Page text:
He moved slightly towards her, his voice rising in intensity. "Lois, you shouldn't blame yourself! There was nothing you could have done."
"I could have chosen differently," she retorted angrily, meeting his eyes at last. "I could have chosen Superman instead of you, did you want that? Aren't you happy that I chose you? You'd been wanting me to choose you for months, even before we started dating!"
He closed his eyes briefly. "Lois, that was different, and you know it. And it was always a false choice anyway. Maybe I shouldn't have wanted that from you, but I was … insecure." He met her eyes again, his own blazing with sincerity. "I *hate* seeing you suffer like this, Lois. What happened back there was not your fault; it was Tempus'. *He* gave you a false choice, too."
She looked at him, shaken by the stirrings of hope. "What do you mean?"
He touched her arm with his hand. "Lois, think back. Did you say 'please kill Superman for me'?"
"Well, no…" she forced herself to remember clearly. "He was taunting me. Wasn't I in love with Superman, and who would miss you anyway. And … and I said I would, and then, and then … he pushed the button that released the gas."
"Don't you see? He was going to kill Superman all along. He'd already used the Kryptonite. He just wanted to make you think it was your fault, but it wasn't." He stared at her, willing her to accept it, and repeated less intensely, "It wasn't."
She stared at him for a moment longer, absorbing this, then her face crumpled as she began crying once more. He moved forward, and she fell into his arms, holding him tightly as she released her guilt at last.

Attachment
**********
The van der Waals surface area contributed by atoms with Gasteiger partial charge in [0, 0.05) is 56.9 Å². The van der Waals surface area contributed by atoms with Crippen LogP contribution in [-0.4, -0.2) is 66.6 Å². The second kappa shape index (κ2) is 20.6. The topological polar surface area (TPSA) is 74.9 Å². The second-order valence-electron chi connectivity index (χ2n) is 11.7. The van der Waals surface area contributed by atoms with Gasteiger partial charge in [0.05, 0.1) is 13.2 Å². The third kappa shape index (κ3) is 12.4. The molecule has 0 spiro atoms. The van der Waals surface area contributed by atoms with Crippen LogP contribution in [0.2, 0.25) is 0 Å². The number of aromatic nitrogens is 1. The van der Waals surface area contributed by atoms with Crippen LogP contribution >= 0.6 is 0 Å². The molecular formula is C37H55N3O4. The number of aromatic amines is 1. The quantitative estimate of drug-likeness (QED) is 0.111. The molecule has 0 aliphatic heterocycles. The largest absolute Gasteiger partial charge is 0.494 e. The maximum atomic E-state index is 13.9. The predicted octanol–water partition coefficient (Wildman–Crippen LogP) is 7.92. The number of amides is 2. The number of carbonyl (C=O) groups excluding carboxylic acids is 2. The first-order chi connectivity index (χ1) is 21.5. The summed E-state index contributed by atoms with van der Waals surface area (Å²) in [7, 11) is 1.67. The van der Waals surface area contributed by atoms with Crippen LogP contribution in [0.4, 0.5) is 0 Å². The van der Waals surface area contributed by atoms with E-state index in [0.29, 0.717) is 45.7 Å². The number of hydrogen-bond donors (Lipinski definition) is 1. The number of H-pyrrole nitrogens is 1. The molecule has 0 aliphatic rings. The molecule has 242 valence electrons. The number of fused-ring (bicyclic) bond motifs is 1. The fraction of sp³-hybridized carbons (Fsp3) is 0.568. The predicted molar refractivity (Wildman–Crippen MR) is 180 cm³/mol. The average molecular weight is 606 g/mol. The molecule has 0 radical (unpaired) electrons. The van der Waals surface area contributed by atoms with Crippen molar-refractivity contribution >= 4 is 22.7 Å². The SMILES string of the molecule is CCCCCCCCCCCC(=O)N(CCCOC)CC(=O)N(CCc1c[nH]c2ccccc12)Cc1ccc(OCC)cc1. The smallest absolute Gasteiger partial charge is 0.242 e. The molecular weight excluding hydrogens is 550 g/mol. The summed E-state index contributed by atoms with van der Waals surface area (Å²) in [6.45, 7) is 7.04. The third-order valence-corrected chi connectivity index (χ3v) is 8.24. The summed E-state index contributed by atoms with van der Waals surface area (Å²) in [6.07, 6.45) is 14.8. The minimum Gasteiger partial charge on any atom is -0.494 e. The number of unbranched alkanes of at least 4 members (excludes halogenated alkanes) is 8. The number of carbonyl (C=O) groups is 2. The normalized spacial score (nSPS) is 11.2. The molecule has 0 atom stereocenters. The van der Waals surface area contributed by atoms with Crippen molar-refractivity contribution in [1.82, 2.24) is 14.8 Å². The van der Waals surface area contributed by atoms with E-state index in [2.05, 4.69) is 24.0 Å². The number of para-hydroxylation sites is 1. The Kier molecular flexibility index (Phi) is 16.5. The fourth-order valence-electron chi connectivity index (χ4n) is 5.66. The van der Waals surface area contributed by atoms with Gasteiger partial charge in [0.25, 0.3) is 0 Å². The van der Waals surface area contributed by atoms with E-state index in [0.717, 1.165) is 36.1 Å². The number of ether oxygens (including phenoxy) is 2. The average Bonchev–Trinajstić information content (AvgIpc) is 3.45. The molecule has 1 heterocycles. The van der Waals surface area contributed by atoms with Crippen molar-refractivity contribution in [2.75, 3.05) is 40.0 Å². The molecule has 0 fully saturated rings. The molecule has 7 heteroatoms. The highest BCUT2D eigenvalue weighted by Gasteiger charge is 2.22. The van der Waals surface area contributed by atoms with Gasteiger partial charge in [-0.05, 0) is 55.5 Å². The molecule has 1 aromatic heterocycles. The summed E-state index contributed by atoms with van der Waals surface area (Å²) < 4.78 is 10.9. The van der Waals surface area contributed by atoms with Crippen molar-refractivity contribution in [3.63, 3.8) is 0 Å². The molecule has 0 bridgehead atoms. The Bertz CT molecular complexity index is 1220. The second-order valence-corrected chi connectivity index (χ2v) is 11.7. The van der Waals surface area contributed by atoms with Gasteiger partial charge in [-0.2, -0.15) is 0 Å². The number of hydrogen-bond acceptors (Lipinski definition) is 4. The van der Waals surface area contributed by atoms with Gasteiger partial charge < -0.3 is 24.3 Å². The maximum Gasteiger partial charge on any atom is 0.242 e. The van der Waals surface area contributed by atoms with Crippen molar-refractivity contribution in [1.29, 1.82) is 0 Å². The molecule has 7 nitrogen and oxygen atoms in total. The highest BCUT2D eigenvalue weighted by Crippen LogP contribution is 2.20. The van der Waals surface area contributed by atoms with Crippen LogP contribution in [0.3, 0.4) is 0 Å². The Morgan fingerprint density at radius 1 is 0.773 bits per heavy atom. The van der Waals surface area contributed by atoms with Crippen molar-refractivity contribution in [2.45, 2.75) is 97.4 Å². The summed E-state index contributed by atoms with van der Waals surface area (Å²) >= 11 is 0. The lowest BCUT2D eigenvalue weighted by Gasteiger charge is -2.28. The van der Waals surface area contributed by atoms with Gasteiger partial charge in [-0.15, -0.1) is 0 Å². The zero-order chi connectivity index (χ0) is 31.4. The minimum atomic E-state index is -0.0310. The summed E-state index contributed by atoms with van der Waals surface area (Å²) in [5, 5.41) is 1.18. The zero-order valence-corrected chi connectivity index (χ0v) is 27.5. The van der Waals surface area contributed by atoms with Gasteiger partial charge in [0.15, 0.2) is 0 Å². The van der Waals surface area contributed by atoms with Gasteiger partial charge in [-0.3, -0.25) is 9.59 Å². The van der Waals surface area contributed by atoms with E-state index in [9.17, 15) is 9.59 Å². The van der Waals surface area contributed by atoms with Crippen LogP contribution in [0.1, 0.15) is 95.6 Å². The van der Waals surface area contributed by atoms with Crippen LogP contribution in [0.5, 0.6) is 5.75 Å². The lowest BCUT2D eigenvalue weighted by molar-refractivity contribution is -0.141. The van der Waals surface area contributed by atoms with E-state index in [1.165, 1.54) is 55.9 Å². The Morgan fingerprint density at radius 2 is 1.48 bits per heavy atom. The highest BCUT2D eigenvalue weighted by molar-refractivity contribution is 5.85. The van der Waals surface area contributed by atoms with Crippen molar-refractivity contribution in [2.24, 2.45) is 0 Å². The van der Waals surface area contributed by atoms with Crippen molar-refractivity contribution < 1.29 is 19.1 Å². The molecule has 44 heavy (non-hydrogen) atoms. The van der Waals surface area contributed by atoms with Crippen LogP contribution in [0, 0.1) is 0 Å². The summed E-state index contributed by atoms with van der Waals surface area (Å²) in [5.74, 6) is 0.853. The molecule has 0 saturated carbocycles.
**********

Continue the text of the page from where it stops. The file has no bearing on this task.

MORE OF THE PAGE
Lois didn't know how long she'd been crying, but she didn't think it was very long. The tears had done their job, though, finally—they'd released the stress. Now a sense of calm filled her. She sniffled, but refused to budge from the haven of Clark's arms. Realizing that Tempus had tricked her into feeling responsible — that Superman's death really *hadn't* been her fault—had been such a relief that she felt slightly dizzy from it. And, it slowly occurred to her, if she weren't guilty, then there was no reason to send Clark away… She looked up at him.
He stirred in response to her movement, and let her pull back a few inches to face him, but his arms remained secure around her. "Thank you," she whispered. "You don't know—"
"Shhh," he soothed, lifting one hand to smooth her hair back from her face. "It took me a while to figure it out, but I know. You're the kind of person who makes things happen, and takes responsibility. And then when there was nothing you could do to fix it … well, I knew it would drive you nuts."
Lois regarded him steadily. When had he gotten to know her so well? And why had she ever wanted to keep him at any distance at all? "Clark," she said quietly, "this is why I love you."
He stared at her, an arrested expression on his face. "Lois?"
She smiled briefly. "I love you. I don't know exactly when it happened or why I took so long to admit it. Well, I suppose I had my reasons, but they don't seem important any more."
"Lois, I…" Clark seemed at a loss for words, but hope and joy flared in his eyes.
She took pity on him. "Kiss me."
A grin flashed across his face, before his head dipped and his mouth found hers.
They had kissed before, of course. But those had been either ruses to distract, or hesitant exploration. This … Lois could only describe this kiss as *possessing* her, but she didn't mind; she was possessing him, too. Her previous calm evaporated, replaced by powerful stirrings of desire, a yearning for the most primitive reaffirmation of life. She twisted in his embrace, needing more contact. Almost of their own accord, her hands went to his jacket and began pulling it down his arms.
He broke away from her for a moment, breathing heavily. "Are you sure?"
She smiled, noting that he was busily taking off his jacket and tie even as he gave her the opportunity to back out. "Absolutely. I need you, Clark, I—" He interrupted her with another long kiss, and she gladly abandoned her sentence. Her body felt flushed, positively scorched where he touched her, and she welcomed the heat.